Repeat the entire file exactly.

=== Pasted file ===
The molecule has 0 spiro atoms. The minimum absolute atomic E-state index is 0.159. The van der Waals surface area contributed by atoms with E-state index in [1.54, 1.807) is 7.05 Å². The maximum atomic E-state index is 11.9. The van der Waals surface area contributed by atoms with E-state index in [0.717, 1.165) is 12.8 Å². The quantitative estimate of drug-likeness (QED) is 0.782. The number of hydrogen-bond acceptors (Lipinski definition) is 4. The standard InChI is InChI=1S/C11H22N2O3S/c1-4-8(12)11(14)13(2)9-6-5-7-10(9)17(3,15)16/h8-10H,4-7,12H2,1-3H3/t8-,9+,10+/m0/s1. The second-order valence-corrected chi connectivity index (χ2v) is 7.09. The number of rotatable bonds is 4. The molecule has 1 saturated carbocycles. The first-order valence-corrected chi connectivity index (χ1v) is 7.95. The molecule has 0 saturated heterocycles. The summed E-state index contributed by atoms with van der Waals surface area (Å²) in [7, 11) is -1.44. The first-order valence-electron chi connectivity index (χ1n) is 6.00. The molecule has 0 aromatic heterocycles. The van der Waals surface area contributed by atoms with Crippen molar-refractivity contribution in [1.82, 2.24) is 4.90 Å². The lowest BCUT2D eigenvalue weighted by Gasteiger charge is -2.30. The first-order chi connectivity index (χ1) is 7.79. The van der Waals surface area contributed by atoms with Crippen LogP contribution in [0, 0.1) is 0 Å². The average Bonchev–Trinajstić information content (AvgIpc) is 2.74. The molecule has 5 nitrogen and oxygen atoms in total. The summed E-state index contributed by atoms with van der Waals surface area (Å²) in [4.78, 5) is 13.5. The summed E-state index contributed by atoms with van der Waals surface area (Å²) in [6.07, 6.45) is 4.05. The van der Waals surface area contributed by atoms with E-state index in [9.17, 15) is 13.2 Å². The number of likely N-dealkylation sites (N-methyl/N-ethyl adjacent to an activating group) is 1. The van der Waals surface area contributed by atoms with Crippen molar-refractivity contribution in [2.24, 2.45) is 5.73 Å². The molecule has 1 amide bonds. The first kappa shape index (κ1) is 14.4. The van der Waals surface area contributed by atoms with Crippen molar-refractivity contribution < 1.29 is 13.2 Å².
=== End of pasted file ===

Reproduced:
The molecule has 0 spiro atoms. The minimum absolute atomic E-state index is 0.159. The van der Waals surface area contributed by atoms with E-state index in [1.54, 1.807) is 7.05 Å². The maximum atomic E-state index is 11.9. The van der Waals surface area contributed by atoms with E-state index in [0.717, 1.165) is 12.8 Å². The quantitative estimate of drug-likeness (QED) is 0.782. The number of hydrogen-bond acceptors (Lipinski definition) is 4. The standard InChI is InChI=1S/C11H22N2O3S/c1-4-8(12)11(14)13(2)9-6-5-7-10(9)17(3,15)16/h8-10H,4-7,12H2,1-3H3/t8-,9+,10+/m0/s1. The second-order valence-corrected chi connectivity index (χ2v) is 7.09. The number of rotatable bonds is 4. The molecule has 1 saturated carbocycles. The first-order valence-corrected chi connectivity index (χ1v) is 7.95. The molecule has 0 saturated heterocycles. The summed E-state index contributed by atoms with van der Waals surface area (Å²) in [7, 11) is -1.44. The first-order valence-electron chi connectivity index (χ1n) is 6.00. The molecule has 0 aromatic heterocycles. The van der Waals surface area contributed by atoms with Crippen molar-refractivity contribution in [1.82, 2.24) is 4.90 Å². The lowest BCUT2D eigenvalue weighted by Gasteiger charge is -2.30. The first-order chi connectivity index (χ1) is 7.79. The van der Waals surface area contributed by atoms with Crippen LogP contribution in [0, 0.1) is 0 Å². The average Bonchev–Trinajstić information content (AvgIpc) is 2.74. The molecule has 5 nitrogen and oxygen atoms in total. The summed E-state index contributed by atoms with van der Waals surface area (Å²) in [4.78, 5) is 13.5. The summed E-state index contributed by atoms with van der Waals surface area (Å²) in [6.07, 6.45) is 4.05. The van der Waals surface area contributed by atoms with E-state index in [9.17, 15) is 13.2 Å². The number of likely N-dealkylation sites (N-methyl/N-ethyl adjacent to an activating group) is 1. The van der Waals surface area contributed by atoms with Crippen molar-refractivity contribution in [2.24, 2.45) is 5.73 Å². The molecule has 1 amide bonds. The first kappa shape index (κ1) is 14.4. The van der Waals surface area contributed by atoms with Crippen molar-refractivity contribution < 1.29 is 13.2 Å².